• We were back the following day and back on the Guatemalan single-origin.
  • Here's our coffee, admiring the espresso machine.
  • Tuesday morning and the promise of more coffee...
  • ... plus the reality of more pastries.
  • We were back on the African blend, and, once again, Amanda had a cappuccino...
  • ... while I had a double shot (doppio espresso).
  • Roscioli has an interesting approach to Americanos. If, like these people, you order one...
  • ... you'll get a jug of hot water so that you can dilute your coffee to your satisfaction.
  • Someone else's cappuccino: check out that latte art!
  • Finally, we were back on our last day (post publication) for some more pastries...
  • ... and for me to try the Mamma Mia blend. Meanwhile, Amanda ordered...
  • ... a pour-over, but that's another story.
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There’s not much to Roscioli Caffè Pasticceria which is on Piazza Benedetto Cairoli in the heart of Rome, just south of the Campo de Fiori and Largo di Torre Argentina. Long and thin, the door is on the left, with a tall, narrow window on the right. Inside, the counter runs along the right-hand wall, the till followed by row-upon-row of cakes. Three grinders are on the wall behind the till, next to a hybrid espresso machine, with lever groups at either end, flanking three convention E61 group heads. Despite multiple visits, I never did work out which group was used for what.

The principle method of taking your coffee (and, indeed, any cakes or sandwiches, plus wine in the evening) is standing at the counter, at whatever spot you can find, where there’s maybe room for 10 at most. In theory I think you pay at the till, then present your ticket, much as at Tazza D’Oro, but in practice, most people just order at the counter, then pay on leaving.

If you want to sit down, a narrow passage at the back leads to a small, windowless room. This has a bar against the right-hand wall and a U-shaped table, the open end against the bar. This seats 10, four down either side, with two at the end opposite the bar. There’s often a wait, so you might need to be patient, although unless you’re eating, I recommend standing at the counter, even though it’s lovely in the back room.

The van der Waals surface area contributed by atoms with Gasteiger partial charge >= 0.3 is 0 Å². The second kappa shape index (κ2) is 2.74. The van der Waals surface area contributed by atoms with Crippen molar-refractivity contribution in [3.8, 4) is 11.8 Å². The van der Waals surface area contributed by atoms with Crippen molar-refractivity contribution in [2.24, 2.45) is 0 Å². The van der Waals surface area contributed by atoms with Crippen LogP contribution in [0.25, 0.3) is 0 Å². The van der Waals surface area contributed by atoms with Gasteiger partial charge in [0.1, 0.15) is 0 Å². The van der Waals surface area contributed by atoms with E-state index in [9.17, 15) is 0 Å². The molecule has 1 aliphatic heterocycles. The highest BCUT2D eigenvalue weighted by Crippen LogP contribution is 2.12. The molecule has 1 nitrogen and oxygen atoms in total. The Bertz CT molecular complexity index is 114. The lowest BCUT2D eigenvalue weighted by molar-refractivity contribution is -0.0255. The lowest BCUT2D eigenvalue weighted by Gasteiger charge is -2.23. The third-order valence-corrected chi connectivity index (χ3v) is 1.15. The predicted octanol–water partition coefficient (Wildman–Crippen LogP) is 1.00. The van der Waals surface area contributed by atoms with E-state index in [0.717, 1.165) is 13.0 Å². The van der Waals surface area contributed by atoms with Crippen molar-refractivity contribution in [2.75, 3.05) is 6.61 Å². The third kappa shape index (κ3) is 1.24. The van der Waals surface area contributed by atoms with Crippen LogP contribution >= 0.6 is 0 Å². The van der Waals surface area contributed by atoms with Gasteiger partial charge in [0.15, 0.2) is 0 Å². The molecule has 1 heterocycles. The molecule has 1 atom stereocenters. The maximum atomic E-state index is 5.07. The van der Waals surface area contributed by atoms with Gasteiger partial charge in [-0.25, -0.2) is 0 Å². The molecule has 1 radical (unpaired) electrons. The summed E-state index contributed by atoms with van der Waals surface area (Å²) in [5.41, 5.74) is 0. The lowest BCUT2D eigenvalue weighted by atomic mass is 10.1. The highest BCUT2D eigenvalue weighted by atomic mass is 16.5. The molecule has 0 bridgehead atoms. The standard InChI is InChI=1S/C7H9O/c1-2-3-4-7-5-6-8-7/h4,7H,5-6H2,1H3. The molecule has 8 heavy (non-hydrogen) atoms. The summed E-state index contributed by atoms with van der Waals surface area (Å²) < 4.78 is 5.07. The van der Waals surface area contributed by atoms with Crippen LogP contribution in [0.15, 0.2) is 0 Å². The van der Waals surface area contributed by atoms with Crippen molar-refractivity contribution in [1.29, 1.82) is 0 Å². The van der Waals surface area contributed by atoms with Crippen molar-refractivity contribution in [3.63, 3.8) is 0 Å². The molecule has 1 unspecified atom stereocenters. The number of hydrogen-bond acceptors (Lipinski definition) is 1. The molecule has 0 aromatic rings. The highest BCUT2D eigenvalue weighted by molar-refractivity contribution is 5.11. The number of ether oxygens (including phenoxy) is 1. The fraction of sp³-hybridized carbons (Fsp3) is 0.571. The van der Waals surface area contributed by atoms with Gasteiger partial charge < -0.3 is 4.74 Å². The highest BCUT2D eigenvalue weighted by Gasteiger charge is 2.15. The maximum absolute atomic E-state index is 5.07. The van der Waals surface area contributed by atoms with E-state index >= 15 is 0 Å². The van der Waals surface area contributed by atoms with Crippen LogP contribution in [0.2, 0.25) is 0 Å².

When it comes to coffee, Roscioli has three options on espresso, serving single shots by default, although you can order a double (doppio). If you don’t specify, you’ll get the African Blend (Miscela Afribon) in the morning, while after lunch, the default is the single-origin Guatemalan, both from Laboratorio Di Torrefazione Giamaica Caffè in Verona, a new roaster for me. You can, of course, specify which you want at any time of the day, as well as choosing another blend, Mamma Mia from Ditta Artigianale.

My first visit was on Friday, when I had a very quick mozzarella and spinach sandwich, plus an espresso. However, I wasn’t really paying attention and it was only when my friend Amanda and I returned the following day for our morning espressos that I started making notes. We ordered the Guatemalan, which was gorgeous, a fruity, well-balanced espresso. Even Amanda, who isn’t an habitual espresso drinker, was impressed, drinking it without any sugar.

We enjoyed our visit so much that we returned every day thereafter, alternating the Miscela Afribon with the Guatemalan, while on the second day, Amanda switched to cappuccinos. Our combined consensus is that both are excellent, with the Miscela Afribon slightly stronger and more bitter. Although both work well on their own and in milk, we agreed that the Guatemalan was better as an espresso, while preferring the Miscela Afribon as a cappuccino, its flavour standing up well to the milk.

Finally, I tried the Mamma Mia, a low acidity blend. It was very fruity, but I felt it lacked balance and was too bright for my palate, preferring the other options. By this point, I had also noticed, on the wall behind the till, various V60s amongst the bags of coffee, leading to the discovery that Roscioli does pour-over, but that’s another tale

16 PIAZZA BENEDETTO CAIROLI • ROME • 00186 • ITALY
www.rosciolicaffe.com +39 06 8916 5330
Monday 07:00 – 23:00 Roaster Giamaica Caffè + Guests (espresso) + Guests (filter)
Tuesday 07:00 – 23:00 Seating Counter, Table
Wednesday 07:00 – 23:00 Food Breakfast, Lunch, Dinner, Sandwiches, Cake
Thursday 07:00 – 23:00 Service Counter, Table
Friday 07:00 – 23:00 Cards Amex, Mastercard, Visa
Saturday 07:00 – 23:00 Wifi Free (with code)
Sunday 08:00 – 18:00 Power No
Chain No Visits 9th – 14th November 2018

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  1. Pingback: When in Rome… | Brian's Coffee Spot